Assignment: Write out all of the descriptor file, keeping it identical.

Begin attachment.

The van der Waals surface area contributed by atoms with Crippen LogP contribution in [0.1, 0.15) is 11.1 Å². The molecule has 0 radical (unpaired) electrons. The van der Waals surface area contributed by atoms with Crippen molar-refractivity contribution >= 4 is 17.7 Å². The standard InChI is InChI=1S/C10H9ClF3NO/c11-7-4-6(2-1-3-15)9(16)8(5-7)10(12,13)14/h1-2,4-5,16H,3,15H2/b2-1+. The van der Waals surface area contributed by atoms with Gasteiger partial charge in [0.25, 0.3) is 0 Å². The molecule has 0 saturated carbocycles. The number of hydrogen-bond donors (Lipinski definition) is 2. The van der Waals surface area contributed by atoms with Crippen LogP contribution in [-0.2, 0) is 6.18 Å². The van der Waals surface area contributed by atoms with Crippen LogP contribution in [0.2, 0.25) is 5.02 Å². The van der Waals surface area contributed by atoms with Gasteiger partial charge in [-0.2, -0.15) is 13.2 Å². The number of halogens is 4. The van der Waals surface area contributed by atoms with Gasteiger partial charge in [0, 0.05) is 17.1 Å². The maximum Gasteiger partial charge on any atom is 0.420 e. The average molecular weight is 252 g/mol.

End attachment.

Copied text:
The van der Waals surface area contributed by atoms with Crippen LogP contribution in [0.1, 0.15) is 11.1 Å². The molecule has 0 radical (unpaired) electrons. The van der Waals surface area contributed by atoms with Crippen molar-refractivity contribution >= 4 is 17.7 Å². The standard InChI is InChI=1S/C10H9ClF3NO/c11-7-4-6(2-1-3-15)9(16)8(5-7)10(12,13)14/h1-2,4-5,16H,3,15H2/b2-1+. The van der Waals surface area contributed by atoms with Gasteiger partial charge in [0.25, 0.3) is 0 Å². The molecule has 0 saturated carbocycles. The number of hydrogen-bond donors (Lipinski definition) is 2. The van der Waals surface area contributed by atoms with Crippen LogP contribution in [-0.2, 0) is 6.18 Å². The van der Waals surface area contributed by atoms with Crippen LogP contribution in [0.2, 0.25) is 5.02 Å². The van der Waals surface area contributed by atoms with Gasteiger partial charge in [-0.2, -0.15) is 13.2 Å². The number of halogens is 4. The van der Waals surface area contributed by atoms with Gasteiger partial charge in [0, 0.05) is 17.1 Å². The maximum Gasteiger partial charge on any atom is 0.420 e. The average molecular weight is 252 g/mol.